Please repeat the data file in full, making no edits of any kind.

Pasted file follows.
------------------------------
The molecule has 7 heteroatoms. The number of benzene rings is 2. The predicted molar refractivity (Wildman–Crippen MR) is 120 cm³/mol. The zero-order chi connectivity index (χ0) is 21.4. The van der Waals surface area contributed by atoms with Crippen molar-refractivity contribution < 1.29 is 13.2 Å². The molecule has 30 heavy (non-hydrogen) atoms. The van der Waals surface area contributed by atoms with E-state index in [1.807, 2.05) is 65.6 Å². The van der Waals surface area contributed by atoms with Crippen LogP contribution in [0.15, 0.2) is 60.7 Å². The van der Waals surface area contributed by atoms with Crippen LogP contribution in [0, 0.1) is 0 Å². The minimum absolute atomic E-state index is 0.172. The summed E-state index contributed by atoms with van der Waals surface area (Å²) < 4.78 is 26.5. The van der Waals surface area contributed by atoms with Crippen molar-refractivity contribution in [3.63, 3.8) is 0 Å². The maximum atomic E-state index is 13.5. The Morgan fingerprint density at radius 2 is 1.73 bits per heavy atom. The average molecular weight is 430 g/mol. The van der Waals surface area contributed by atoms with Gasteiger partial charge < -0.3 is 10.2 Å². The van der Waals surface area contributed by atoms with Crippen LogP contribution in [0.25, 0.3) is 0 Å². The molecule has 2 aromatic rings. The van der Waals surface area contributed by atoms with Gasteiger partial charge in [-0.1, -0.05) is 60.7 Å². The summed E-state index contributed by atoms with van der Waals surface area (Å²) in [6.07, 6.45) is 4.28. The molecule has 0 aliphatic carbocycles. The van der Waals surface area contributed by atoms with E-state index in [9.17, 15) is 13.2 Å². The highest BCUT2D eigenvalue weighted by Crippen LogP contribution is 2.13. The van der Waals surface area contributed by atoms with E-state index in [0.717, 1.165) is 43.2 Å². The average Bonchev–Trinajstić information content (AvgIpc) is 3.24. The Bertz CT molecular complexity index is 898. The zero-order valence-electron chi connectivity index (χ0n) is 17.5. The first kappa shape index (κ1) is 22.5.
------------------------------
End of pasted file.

The molecule has 7 heteroatoms. The number of benzene rings is 2. The predicted molar refractivity (Wildman–Crippen MR) is 120 cm³/mol. The zero-order chi connectivity index (χ0) is 21.4. The van der Waals surface area contributed by atoms with Crippen molar-refractivity contribution < 1.29 is 13.2 Å². The molecule has 30 heavy (non-hydrogen) atoms. The van der Waals surface area contributed by atoms with E-state index in [1.807, 2.05) is 65.6 Å². The van der Waals surface area contributed by atoms with Crippen LogP contribution in [0.15, 0.2) is 60.7 Å². The van der Waals surface area contributed by atoms with Crippen LogP contribution in [0, 0.1) is 0 Å². The minimum absolute atomic E-state index is 0.172. The summed E-state index contributed by atoms with van der Waals surface area (Å²) < 4.78 is 26.5. The van der Waals surface area contributed by atoms with Crippen molar-refractivity contribution in [3.63, 3.8) is 0 Å². The maximum atomic E-state index is 13.5. The Morgan fingerprint density at radius 2 is 1.73 bits per heavy atom. The average molecular weight is 430 g/mol. The van der Waals surface area contributed by atoms with Gasteiger partial charge < -0.3 is 10.2 Å². The van der Waals surface area contributed by atoms with Crippen LogP contribution in [0.25, 0.3) is 0 Å². The molecule has 2 aromatic rings. The van der Waals surface area contributed by atoms with Gasteiger partial charge in [-0.1, -0.05) is 60.7 Å². The summed E-state index contributed by atoms with van der Waals surface area (Å²) in [6.07, 6.45) is 4.28. The molecule has 0 aliphatic carbocycles. The van der Waals surface area contributed by atoms with E-state index in [9.17, 15) is 13.2 Å². The highest BCUT2D eigenvalue weighted by Crippen LogP contribution is 2.13. The van der Waals surface area contributed by atoms with E-state index in [0.717, 1.165) is 43.2 Å². The average Bonchev–Trinajstić information content (AvgIpc) is 3.24. The Bertz CT molecular complexity index is 898. The zero-order valence-electron chi connectivity index (χ0n) is 17.5. The first kappa shape index (κ1) is 22.5.